FOR IMMEDIATE RELEASE
Press Release #13-39
Seth Solomonow/Nicole Garcia, (212) 839-4850
NYC DOT Unveils New Public Art Display Cases, Joins VA NY Harbor Healthcare System to Announce Exhibit By NYC Veteran Artists
Temporary exhibit enlivens world-class public space at Downtown Brooklyn’s Willoughby Plaza
New York City Department of Transportation (DOT) Commissioner Janette Sadik-Khan today unveiled “There is No Us Without U,” a temporary, movable art exhibit at Downtown Brooklyn’s Willoughby Plaza developed in collaboration with the VA New York Harbor Healthcare System (VA NYHHS) and the Downtown Brooklyn Partnership featuring new art display cases with pieces by U.S. military veterans. The exhibit is composed of 10 outdoor display cases featuring artwork by intergenerational veterans currently participating in the VA NYHS hospital’s creative art therapy program based in Bay Ridge, Brooklyn. The installation is the first in a series of a new Urban Art Program initiative that uses these movable cases to bring temporary urban art to public spaces across the five boroughs. “There is No Us Without U” will be at Willoughby Plaza through August and then will be relocated to other public plazas in the city. The Commissioner was joined by representatives from the Mayor’s Office for Veteran Affairs, VA NYHHS, the Downtown Brooklyn Partnership, Architecture Research Office (ARO) and several of the veteran artists at Willoughby Plaza to announce the inaugural exhibit.
“Art can transform a sidewalk, street and a fence into an outdoor gallery that reminds us that our streetscapes are colorful, vibrant places to see and enjoy,” said Commissioner Sadik-Khan. “These new, movable cases will make it easier for artists and partners to bring temporary art to their communities across the city.”
The 10 art display cases will host rotating exhibitions that will move to plazas throughout the five boroughs. DOT will partner with institutions and individual artists to curate the cases. The prototype case was originally exhibited in spring and summer 2012 at Bogardus Plaza and Water and Whitehall Plaza in Manhattan. The structure was designed by ARO, an award-winning architecture and urban design firm based in New York City, and fabricated by Goetz Composites, a leader in custom composite construction based in Rhode Island.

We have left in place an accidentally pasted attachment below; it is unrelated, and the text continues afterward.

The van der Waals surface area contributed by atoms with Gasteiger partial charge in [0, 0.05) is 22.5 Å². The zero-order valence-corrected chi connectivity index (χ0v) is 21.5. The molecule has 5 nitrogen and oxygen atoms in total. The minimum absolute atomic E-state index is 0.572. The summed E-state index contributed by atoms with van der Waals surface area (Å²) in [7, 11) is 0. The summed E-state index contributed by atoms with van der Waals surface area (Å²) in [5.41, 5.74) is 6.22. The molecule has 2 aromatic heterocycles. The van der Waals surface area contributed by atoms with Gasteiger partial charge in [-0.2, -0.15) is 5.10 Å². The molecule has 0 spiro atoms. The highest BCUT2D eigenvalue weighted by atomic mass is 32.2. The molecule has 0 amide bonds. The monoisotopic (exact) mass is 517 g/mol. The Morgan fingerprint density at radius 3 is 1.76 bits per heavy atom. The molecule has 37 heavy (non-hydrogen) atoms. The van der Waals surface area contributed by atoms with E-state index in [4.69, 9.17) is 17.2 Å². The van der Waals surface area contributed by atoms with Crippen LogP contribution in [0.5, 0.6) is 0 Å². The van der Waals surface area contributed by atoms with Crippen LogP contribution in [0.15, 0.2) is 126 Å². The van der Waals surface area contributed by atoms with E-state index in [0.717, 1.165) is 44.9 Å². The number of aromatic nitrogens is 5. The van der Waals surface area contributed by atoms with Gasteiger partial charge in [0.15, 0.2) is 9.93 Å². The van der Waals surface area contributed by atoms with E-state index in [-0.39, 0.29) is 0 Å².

The Veteran Support Center, based at the Brooklyn VA, is an art therapy program designed to help Veterans with creative self-expression, growth and self-understanding. The program is run by the Recreation Service at the hospital and has been helping Veterans with self-expression and healing for many years. For this installation, veterans were asked to explore their initial encounters with their family, each other and, more broadly, the public upon arrival back home while participating in numerous art therapy sessions. Veterans shared their experiences with one another prior to transferring these emotions and memories onto paper using collage and mixed media techniques. The completed collages were then reproduced as vinyl graphics and adhered to the surface of the art display cases.
The following veterans contributed to this exhibition: Hector Acevedo (Persian Gulf War Veteran), Eric Adshead (US Navy), Chumagali Ali (Vietnam Veteran), Chaishiv Balram (Iraq Veteran), Lateef Bost (Iraq Veteran), Louis Robert Cadet (Persian Gulf Veteran), Juan Carlos Cifuentes (Persian Gulf War Veteran), Carlos Cole (Iraq Veteran), Sheridan Dean (Vietnam Veteran), Gennaro Deluca (Vietnam Veteran), Arice Edouard (Vietnam Era Veteran), Tanisha General (US Army), Felicia Foster (US Army), John Graham (US Army), Tanisha General (US Army), Ramon Gutierrez (US Marine), Jerome Hart (Vietnam Veteran), William Hunter (Vietnam Veteran), Mavis John (US Army), Nathaniel Lewis (Vietnam Veteran), Mei Jun Li (Iraq and Afghanistan Veteran), Luis Loperena (US Marine), Warren McGill (US Army), Thomas Matonti (Vietnam Veteran), Tyron Murdaugh (Iraq War Veteran), Michael Santoro (Vietnam Veteran), Ferdinand Sabat (US Navy), Peter Schoenhardt (US Navy) and Phil Zimelman (Vietnam Era Army Veteran).
Launched in October 2008, DOT’s Urban Art Program invigorates the city’s streetscapes with engaging temporary art installations. It partners with community-based organizations and artists to present murals, sculptures, projections, and performances on plazas, fences, barriers, bridges, and sidewalks for up to 11 months. Projects are presented within three program tracks: pARTners, Barrier Beautification, and Arterventions.
For more information, visit nyc.gov/urbanart.